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Understanding anal gland disease in dogs

Both male and female dogs have anal sacs with glands which secrete an oily, strong-smelling substance used to mark their stools. The opening to the anal sac is visible in the lower region of the anus. Anal gland disease is common in dogs and causes problems when defecating.

Why do dogs have anal glands?

Every time a dog defecates the stool should put enough pressure on the anal glands so that some secretion is deposited on the stool. This allows dogs to keep track of other dogs presence on their territory as they can sniff the stools they find. Additionally, dogs recognize each other by smelling the anus as each dogs anal glands produces a unique scent.

Problems associated with anal glands

Infection - Bacteria grows in the anal glands causing infectionImpaction - If a dog fails to express her anal gland regularly, the fluid becomes thick and solidified
Abscess - When the infection builds and creates a swelling, the skin over the sac breaks open, and pus seeps onto the skin
Cancer - Chronic and advanced anal gland problems such as recurring abscesses can occasionally lead to cancer


  • Sitting down on its rear and dragging its bottom across the floor
  • Licking the anal area excessively
  • pain around the tail and anus
  • swelling of the anus
  • blood or pus seeping out of anus
  • biting or scratching when you touch the area near the tail


When the glands become impacted, a vet must clean them out manually. This is done by applying pressure. A vet presses his index finger inside the dogs anus and his thumb outside the anus. If this does not prove sufficient anal gland abscesses often must be surgically treated by a vet along with the prescription of antibiotics. For dogs with repeated or chronic problems, surgical removal of the glands is sometimes recommended.


Dogs with recurrent anal gland impactions are often placed on a high fibre diet which will make their stools more bulkier. This will put more pressure on the anal glands allowing them to resume normal function. If your dog has had previous problems with its anal glands there are products that may help to alleviate the problem which contains high fibre that helps to control the consistency of stools and manage anal sacs. A dog with repeated anal gland problems should be regularly checked by a vet, and the glands expressed as frequently as required. If you know that your dog has had problems with his anal glands in the past be especially vigilant for signs like scooting or excessive grooming around the anal area, and see the vet straight away as soon as you notice them.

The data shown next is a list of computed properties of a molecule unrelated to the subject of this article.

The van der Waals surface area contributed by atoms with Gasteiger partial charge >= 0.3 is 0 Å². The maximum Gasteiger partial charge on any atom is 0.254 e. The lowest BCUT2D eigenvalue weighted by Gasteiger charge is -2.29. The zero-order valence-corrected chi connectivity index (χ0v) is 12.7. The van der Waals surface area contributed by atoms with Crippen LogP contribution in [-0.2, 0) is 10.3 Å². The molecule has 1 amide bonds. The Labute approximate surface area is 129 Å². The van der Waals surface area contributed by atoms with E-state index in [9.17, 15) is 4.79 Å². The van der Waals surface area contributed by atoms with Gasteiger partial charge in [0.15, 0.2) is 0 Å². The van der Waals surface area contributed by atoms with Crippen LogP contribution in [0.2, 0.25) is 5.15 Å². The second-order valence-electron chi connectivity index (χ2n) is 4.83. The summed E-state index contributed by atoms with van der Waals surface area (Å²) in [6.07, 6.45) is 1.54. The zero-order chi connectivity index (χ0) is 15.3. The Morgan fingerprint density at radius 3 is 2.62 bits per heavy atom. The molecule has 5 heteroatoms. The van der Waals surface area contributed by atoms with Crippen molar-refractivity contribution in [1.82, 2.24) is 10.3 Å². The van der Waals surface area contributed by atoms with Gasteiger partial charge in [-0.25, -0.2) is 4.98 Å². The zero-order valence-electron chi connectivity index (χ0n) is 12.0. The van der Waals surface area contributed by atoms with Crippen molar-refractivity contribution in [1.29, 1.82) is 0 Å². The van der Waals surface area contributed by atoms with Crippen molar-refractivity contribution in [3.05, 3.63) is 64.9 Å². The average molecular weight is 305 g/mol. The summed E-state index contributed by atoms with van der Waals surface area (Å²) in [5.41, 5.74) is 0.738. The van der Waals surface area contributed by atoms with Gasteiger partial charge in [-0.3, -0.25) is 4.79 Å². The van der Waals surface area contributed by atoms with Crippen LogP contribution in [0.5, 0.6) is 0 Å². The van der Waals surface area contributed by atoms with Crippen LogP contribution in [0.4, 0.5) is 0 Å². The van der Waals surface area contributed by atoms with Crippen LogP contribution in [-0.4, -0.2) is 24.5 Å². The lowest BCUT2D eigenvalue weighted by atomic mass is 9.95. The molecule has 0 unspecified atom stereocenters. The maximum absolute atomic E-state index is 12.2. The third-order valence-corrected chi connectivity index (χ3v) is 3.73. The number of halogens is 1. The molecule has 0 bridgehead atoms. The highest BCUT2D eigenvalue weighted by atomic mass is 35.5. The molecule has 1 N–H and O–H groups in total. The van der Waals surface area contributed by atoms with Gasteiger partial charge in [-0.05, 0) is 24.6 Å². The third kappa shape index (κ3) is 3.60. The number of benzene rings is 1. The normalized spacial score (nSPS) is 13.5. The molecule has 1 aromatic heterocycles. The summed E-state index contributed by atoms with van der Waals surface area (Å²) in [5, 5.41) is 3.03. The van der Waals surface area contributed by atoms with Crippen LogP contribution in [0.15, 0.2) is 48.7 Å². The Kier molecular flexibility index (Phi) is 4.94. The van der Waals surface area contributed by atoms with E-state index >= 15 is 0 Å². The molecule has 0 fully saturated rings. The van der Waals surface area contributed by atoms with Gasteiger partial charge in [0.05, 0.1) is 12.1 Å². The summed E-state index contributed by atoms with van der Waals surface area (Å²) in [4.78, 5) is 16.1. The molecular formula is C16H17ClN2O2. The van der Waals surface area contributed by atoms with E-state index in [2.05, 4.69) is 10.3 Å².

Royal Canin Fibre Response

Royal Canin Fibre Response

  • high in dietary fibre for quick transit through the digestive system
  • added nutrients support a balanced digestive system
  • prebiotics maintain healthy gut flora
  • contains highly digestible proteins
  • EPA/DHA long-chain fatty acids help digestive health
  • antioxidants neutralise free radicals


Protexin Pro-fibre Protexin Pro Fibreis a tasty, palatable pellet that can be added to your pet's daily food. Some cat and dog foods can leave your pet lacking in their daily intake of fibre. This can lead to problems with digestion. If your dog isn't getting enough fibre in their diet, it can have a negative effect on their health. Lack of fibre means they can't digest their food efficiently, which in turn means they can't absorb all of the nutrients they need. A low fibre diet has been linked to impaction of the anal glands and coprophagia (eating their own stools).



This article is intended as a guide only. Always seek advice from your veterinary surgeon prior to changing your dog's diet